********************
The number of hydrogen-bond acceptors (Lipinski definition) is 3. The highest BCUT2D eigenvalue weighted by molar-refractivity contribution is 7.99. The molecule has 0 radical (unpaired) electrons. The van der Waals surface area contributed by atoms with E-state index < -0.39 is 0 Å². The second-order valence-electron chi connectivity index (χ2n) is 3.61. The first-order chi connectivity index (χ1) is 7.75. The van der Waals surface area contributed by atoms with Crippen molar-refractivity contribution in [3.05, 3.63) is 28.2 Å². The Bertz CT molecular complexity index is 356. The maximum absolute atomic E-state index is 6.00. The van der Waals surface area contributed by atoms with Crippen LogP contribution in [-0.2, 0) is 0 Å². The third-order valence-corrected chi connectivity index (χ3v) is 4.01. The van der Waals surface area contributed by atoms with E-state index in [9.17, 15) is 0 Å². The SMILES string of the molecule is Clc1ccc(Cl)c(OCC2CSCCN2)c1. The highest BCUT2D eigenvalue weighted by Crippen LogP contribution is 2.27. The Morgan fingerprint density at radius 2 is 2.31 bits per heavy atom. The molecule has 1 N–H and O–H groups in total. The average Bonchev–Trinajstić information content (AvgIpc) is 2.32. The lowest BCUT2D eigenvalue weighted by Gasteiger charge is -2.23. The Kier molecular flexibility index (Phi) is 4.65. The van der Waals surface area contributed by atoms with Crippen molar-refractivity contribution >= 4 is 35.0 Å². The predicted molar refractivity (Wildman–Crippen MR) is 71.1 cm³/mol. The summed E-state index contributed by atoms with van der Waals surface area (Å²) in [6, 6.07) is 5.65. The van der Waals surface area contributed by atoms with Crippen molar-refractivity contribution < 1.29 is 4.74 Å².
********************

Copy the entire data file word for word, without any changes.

The number of hydrogen-bond acceptors (Lipinski definition) is 3. The highest BCUT2D eigenvalue weighted by molar-refractivity contribution is 7.99. The molecule has 0 radical (unpaired) electrons. The van der Waals surface area contributed by atoms with E-state index < -0.39 is 0 Å². The second-order valence-electron chi connectivity index (χ2n) is 3.61. The first-order chi connectivity index (χ1) is 7.75. The van der Waals surface area contributed by atoms with Crippen molar-refractivity contribution in [3.05, 3.63) is 28.2 Å². The Bertz CT molecular complexity index is 356. The maximum absolute atomic E-state index is 6.00. The van der Waals surface area contributed by atoms with Crippen LogP contribution in [-0.2, 0) is 0 Å². The third-order valence-corrected chi connectivity index (χ3v) is 4.01. The van der Waals surface area contributed by atoms with E-state index in [9.17, 15) is 0 Å². The SMILES string of the molecule is Clc1ccc(Cl)c(OCC2CSCCN2)c1. The highest BCUT2D eigenvalue weighted by Crippen LogP contribution is 2.27. The Morgan fingerprint density at radius 2 is 2.31 bits per heavy atom. The molecule has 1 N–H and O–H groups in total. The average Bonchev–Trinajstić information content (AvgIpc) is 2.32. The lowest BCUT2D eigenvalue weighted by Gasteiger charge is -2.23. The Kier molecular flexibility index (Phi) is 4.65. The van der Waals surface area contributed by atoms with Crippen molar-refractivity contribution >= 4 is 35.0 Å². The predicted molar refractivity (Wildman–Crippen MR) is 71.1 cm³/mol. The summed E-state index contributed by atoms with van der Waals surface area (Å²) in [6, 6.07) is 5.65. The van der Waals surface area contributed by atoms with Crippen molar-refractivity contribution < 1.29 is 4.74 Å².